Green Tech At CES

The Consumer Electronic Show (CES) will be wrapping up soon in Law Vegas. The huge convention brings consumer electronic and accessory makes together from all over the world to show off their wares. Lately the trend appears to be emphasizing thinner, lighter, more portable electronic equipment. There is also growth in the number of electronics that are easier on the environment.

Electronics makers and retailers are notoriously bad stewards of the environment. Most consumer electronics contain a great deal of toxic ingredients including lead and polyvinyl chloride (PVC). These products are churned out year after year with new technology that induces consumption but ignores the obvious side-effect of that consumption, waste. Very few companies have a reasonable recycling program and most consumers simply throw their old technology in the garbage where it is left to leak all that nasty stuff into our water supply.

To offset the impacts of that bad behavior, tech companies have created some greener products this year. One corporation, Marvell, has created new power converters for laptops and desktops that actually power computers by using less...power. Thats up to 50% less. Fujitsu has had a laptop for sale in other countries that comes with a recyclable and biodegradable corn based case. Now the laptop is coming to America! Several solar companies unveiled products like backpacks with solar panels attached to batteries so they power your laptop using the sun. Other solar products include solar powered wi-fi equipment and some better solar powered battery options.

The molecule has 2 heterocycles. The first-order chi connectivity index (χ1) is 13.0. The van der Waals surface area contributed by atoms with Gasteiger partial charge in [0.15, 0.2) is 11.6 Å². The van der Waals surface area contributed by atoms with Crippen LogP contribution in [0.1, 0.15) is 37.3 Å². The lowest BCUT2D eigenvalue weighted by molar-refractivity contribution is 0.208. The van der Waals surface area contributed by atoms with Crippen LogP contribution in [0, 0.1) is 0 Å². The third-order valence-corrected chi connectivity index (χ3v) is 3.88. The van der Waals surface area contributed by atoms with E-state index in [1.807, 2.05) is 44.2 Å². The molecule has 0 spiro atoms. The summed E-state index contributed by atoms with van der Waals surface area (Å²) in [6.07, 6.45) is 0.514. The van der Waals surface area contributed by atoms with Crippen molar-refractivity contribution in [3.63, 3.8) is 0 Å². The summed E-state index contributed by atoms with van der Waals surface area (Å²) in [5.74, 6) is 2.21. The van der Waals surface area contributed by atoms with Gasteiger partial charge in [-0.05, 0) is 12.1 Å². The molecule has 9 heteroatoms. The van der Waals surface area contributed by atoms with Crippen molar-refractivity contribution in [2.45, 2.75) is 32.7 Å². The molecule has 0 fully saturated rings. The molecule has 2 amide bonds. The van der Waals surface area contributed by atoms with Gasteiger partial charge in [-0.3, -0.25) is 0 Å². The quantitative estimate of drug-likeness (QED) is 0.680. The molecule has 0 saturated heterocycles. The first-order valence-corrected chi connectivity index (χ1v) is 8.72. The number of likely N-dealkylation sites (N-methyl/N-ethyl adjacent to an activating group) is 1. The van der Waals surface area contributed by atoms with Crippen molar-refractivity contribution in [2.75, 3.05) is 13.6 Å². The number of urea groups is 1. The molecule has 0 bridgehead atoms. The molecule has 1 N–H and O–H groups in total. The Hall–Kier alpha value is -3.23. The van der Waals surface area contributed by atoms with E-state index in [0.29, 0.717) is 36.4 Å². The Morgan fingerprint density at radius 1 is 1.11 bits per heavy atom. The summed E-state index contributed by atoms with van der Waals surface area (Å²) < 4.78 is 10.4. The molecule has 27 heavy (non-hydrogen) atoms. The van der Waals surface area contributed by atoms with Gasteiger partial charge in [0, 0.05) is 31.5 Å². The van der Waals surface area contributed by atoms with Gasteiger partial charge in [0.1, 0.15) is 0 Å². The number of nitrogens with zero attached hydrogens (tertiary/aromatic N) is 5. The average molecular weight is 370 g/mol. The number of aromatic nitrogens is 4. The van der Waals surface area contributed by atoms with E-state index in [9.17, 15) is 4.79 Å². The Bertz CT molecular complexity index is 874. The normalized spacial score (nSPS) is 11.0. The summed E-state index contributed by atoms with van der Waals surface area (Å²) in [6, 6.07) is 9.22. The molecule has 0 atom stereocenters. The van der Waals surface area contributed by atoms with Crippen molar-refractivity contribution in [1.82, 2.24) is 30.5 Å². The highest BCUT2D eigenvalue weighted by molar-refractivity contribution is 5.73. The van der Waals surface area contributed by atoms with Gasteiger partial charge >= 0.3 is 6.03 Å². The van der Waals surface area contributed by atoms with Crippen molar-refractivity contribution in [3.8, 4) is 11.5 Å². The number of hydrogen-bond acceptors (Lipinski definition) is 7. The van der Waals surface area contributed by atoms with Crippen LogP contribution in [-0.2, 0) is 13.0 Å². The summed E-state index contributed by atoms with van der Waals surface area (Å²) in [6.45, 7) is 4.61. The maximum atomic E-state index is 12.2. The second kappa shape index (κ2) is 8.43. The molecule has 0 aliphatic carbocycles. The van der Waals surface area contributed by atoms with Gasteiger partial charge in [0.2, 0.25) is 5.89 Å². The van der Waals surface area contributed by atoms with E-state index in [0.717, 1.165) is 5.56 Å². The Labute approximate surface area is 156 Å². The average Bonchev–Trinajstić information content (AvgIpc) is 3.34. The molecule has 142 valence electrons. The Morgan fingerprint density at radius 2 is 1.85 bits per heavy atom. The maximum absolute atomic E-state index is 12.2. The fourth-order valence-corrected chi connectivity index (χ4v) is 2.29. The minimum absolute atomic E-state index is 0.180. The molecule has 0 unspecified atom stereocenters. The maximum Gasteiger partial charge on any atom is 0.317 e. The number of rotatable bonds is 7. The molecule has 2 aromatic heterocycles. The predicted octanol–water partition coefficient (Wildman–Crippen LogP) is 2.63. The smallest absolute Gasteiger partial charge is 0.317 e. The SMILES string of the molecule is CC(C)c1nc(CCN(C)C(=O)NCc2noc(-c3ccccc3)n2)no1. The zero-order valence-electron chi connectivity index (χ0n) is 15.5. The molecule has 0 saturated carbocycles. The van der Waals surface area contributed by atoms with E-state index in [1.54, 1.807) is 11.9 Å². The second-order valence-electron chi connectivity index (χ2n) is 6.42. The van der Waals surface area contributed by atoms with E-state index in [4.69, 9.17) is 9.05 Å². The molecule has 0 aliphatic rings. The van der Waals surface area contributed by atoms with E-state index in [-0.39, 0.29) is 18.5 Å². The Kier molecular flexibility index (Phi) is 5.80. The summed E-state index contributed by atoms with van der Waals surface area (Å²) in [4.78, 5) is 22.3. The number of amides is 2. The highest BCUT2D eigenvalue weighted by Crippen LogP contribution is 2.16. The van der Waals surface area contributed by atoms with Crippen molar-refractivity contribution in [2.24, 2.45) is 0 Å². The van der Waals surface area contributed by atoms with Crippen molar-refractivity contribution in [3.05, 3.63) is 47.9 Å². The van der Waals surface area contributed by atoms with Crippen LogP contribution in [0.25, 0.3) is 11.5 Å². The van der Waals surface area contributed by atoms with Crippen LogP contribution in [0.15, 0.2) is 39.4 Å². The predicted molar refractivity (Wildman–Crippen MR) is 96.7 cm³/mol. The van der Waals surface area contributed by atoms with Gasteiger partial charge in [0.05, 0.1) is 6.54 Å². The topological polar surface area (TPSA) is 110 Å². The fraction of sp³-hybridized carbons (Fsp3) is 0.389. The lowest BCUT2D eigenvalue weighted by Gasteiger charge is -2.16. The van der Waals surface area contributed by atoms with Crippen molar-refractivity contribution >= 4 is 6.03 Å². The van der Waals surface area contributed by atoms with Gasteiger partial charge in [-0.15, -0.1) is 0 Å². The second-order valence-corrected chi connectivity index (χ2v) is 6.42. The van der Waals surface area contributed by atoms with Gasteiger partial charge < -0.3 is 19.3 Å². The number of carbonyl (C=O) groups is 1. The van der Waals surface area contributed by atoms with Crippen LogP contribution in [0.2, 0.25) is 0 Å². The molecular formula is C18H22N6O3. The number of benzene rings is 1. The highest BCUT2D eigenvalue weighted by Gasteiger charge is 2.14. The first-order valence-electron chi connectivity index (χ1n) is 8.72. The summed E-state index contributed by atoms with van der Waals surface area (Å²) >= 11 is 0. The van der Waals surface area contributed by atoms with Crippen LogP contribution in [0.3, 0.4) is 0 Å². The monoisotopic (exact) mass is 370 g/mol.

CES itself is trying to green up its act. Food containers are biodegradable. Carpets are recyclable. The paper used for maps, guides, and information is recycled and the ink is non-toxic. All of the light bulbs at the convention center are fluorescent and a special air conditioning system that uses less electricity is in place. As if that weren't enough, CES is offsetting its carbon emissions for the show by buying carbon credits that will be invested to develop more advanced renewable energy sources for all of us.

These electronic makers aren't the only ones responsible for reducing the impact technology has on our environment. As consumers, we also have a responsibility to take the right steps when we're done using a gadget. After all, its our water, our air, and our planet at stake. If you have batteries that are dead, you can recycle them at most Staples and Office Depot locations. Old cellphones can be donated to "Cellphones for Soldiers." Or you can simply bring them into your local UPS store. As for old computers and monitors, look for local schools that accept technology donations. You can also call your city's waste department and ask them how they accept computer waste. Finally, you can go HERE and find a recycling area in your community.

1 comment:

  1. Great blog!

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